20 December 2018

Can new drugs be tested with computers? Researchers to explore the future of tuberculosis drug testing

Researchers at the University of Sheffield have launched a new initiative to demonstrate how advanced computer modelling and simulation can be used to reduce the costs of clinical trials testing new therapies for tuberculosis.

Drugs screening

The STriTuVaD consortium, led by Italian research and development company Etna Biotech, includes Dr Miguel Juarez in the School of Mathematics and Statistics at the University of Sheffield, plus colleagues in the Department of Computer Science who are part of the Insigneo Institute for in silico Medicine.

To launch the consortium, STriTuVaD has published a new technical report, 'A modelling framework to simulate the dynamics of the human immune system'.

Tuberculosis is one of the world’s deadliest infectious diseases, with one third of the world's population, mostly in developing countries, carrying the infection. While it is endemic in countries such as India, tuberculosis is a growing problem for developed countries, due to the increased mobility of the world population and the appearance of several new bacterial strains that are multi-drug resistant.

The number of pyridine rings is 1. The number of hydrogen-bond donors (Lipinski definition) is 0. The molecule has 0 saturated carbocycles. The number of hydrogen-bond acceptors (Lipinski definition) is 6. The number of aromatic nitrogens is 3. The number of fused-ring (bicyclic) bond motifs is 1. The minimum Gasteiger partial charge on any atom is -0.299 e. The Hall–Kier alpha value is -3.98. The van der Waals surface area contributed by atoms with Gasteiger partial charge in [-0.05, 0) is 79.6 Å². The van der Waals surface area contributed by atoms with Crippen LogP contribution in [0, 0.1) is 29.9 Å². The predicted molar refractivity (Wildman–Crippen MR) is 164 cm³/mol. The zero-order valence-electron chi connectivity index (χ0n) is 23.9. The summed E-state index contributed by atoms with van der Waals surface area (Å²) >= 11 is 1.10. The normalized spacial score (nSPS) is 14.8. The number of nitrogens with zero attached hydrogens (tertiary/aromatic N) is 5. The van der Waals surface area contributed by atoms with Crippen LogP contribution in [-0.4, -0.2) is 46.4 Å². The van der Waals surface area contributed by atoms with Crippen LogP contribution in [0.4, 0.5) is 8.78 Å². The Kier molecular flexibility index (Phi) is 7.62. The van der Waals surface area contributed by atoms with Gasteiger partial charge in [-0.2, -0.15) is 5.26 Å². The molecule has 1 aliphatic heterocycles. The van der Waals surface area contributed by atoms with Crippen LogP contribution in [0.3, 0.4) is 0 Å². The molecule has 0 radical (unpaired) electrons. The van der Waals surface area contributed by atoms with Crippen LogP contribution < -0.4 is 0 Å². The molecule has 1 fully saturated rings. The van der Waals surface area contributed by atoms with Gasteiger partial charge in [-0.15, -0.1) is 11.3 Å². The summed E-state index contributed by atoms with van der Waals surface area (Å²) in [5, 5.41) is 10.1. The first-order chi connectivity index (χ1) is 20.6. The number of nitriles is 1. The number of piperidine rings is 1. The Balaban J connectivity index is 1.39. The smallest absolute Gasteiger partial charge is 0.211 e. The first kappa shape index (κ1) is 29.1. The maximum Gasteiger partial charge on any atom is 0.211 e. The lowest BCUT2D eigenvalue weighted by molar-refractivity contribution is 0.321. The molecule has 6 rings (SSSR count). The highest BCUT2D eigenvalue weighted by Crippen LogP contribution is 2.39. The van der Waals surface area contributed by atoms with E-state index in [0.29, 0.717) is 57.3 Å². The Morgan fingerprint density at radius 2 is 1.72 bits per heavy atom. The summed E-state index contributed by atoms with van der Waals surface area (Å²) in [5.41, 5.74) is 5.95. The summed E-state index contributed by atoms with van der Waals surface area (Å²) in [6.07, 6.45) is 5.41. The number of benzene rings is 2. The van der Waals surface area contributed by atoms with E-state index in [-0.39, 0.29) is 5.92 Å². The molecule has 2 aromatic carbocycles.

Once a person presents with the active disease, the biggest challenges in tackling it are the duration of therapy, high costs of treatment, the increased chances of non-compliance (which increases the probability of developing an multi-drug resistant strain), and the amount of time the patient is still infectious.

A way of potentially shortening the duration of the therapy is by using new host-reaction therapies, in combination with the antibiotic therapy. But clinical trials for such therapies may need to involve thousands of patients and bring huge associated costs.

The STriTuVaD project will use the Universal Immune System Simulator, developed by Prof Francesco Pappalardo at the University of Catania, to gather data from individual trial participants, use it to generate 'virtual patients' and predict their response to the host-reaction therapy being tested. These predictions will be combined with observations made on real patients using a new in silico-augmented clinical trial approach that uses a Bayesian adaptive design.

This approach could drastically reduce the cost of developing tuberculosis therapies and make them available at reasonable costs.

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